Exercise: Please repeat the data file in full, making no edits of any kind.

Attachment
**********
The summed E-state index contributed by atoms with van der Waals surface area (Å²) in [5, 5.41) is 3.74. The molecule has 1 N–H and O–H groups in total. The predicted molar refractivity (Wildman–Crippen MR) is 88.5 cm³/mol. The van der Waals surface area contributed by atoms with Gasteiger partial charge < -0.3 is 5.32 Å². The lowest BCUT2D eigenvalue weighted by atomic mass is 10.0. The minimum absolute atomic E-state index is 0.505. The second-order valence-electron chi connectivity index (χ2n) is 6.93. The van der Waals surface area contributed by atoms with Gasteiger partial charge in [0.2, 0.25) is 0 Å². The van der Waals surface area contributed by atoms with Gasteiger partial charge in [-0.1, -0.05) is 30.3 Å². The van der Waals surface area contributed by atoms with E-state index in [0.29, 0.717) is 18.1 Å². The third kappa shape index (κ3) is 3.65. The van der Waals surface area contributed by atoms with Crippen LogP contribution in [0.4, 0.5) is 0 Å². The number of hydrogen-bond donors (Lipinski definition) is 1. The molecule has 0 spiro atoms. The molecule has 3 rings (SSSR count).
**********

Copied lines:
The summed E-state index contributed by atoms with van der Waals surface area (Å²) in [5, 5.41) is 3.74. The molecule has 1 N–H and O–H groups in total. The predicted molar refractivity (Wildman–Crippen MR) is 88.5 cm³/mol. The van der Waals surface area contributed by atoms with Gasteiger partial charge < -0.3 is 5.32 Å². The lowest BCUT2D eigenvalue weighted by atomic mass is 10.0. The minimum absolute atomic E-state index is 0.505. The second-order valence-electron chi connectivity index (χ2n) is 6.93. The van der Waals surface area contributed by atoms with Gasteiger partial charge in [0.2, 0.25) is 0 Å². The van der Waals surface area contributed by atoms with Gasteiger partial charge in [-0.1, -0.05) is 30.3 Å². The van der Waals surface area contributed by atoms with E-state index in [0.29, 0.717) is 18.1 Å². The third kappa shape index (κ3) is 3.65. The van der Waals surface area contributed by atoms with Crippen LogP contribution in [0.4, 0.5) is 0 Å². The number of hydrogen-bond donors (Lipinski definition) is 1. The molecule has 0 spiro atoms. The molecule has 3 rings (SSSR count).